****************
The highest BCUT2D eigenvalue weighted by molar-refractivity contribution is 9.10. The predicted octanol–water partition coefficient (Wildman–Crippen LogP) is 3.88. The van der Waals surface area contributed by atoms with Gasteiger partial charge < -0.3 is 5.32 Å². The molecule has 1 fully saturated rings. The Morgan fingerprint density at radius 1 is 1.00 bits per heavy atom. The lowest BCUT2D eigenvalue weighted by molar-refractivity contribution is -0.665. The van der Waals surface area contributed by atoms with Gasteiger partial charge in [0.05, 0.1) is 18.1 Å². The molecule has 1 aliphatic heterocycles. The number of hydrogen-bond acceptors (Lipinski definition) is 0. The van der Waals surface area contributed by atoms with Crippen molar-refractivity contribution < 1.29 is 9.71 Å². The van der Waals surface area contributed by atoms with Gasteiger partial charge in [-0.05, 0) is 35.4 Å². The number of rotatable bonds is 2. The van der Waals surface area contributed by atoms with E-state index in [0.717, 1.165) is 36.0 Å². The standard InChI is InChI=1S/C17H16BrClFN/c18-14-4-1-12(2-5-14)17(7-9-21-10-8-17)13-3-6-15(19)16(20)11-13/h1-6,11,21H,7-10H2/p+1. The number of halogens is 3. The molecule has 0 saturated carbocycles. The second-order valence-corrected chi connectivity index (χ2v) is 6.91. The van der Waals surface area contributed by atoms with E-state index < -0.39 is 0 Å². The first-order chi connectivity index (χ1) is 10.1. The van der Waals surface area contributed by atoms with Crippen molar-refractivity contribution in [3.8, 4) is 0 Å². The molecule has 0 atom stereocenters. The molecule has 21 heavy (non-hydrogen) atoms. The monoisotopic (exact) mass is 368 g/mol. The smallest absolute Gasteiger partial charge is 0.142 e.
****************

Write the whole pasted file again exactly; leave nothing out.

The highest BCUT2D eigenvalue weighted by molar-refractivity contribution is 9.10. The predicted octanol–water partition coefficient (Wildman–Crippen LogP) is 3.88. The van der Waals surface area contributed by atoms with Gasteiger partial charge < -0.3 is 5.32 Å². The molecule has 1 fully saturated rings. The Morgan fingerprint density at radius 1 is 1.00 bits per heavy atom. The lowest BCUT2D eigenvalue weighted by molar-refractivity contribution is -0.665. The van der Waals surface area contributed by atoms with Gasteiger partial charge in [0.05, 0.1) is 18.1 Å². The molecule has 1 aliphatic heterocycles. The number of hydrogen-bond acceptors (Lipinski definition) is 0. The van der Waals surface area contributed by atoms with Crippen molar-refractivity contribution < 1.29 is 9.71 Å². The van der Waals surface area contributed by atoms with Gasteiger partial charge in [-0.05, 0) is 35.4 Å². The number of rotatable bonds is 2. The van der Waals surface area contributed by atoms with E-state index in [0.717, 1.165) is 36.0 Å². The standard InChI is InChI=1S/C17H16BrClFN/c18-14-4-1-12(2-5-14)17(7-9-21-10-8-17)13-3-6-15(19)16(20)11-13/h1-6,11,21H,7-10H2/p+1. The number of halogens is 3. The molecule has 0 saturated carbocycles. The second-order valence-corrected chi connectivity index (χ2v) is 6.91. The van der Waals surface area contributed by atoms with E-state index < -0.39 is 0 Å². The first-order chi connectivity index (χ1) is 10.1. The van der Waals surface area contributed by atoms with Crippen molar-refractivity contribution in [3.8, 4) is 0 Å². The molecule has 0 atom stereocenters. The molecule has 21 heavy (non-hydrogen) atoms. The monoisotopic (exact) mass is 368 g/mol. The smallest absolute Gasteiger partial charge is 0.142 e.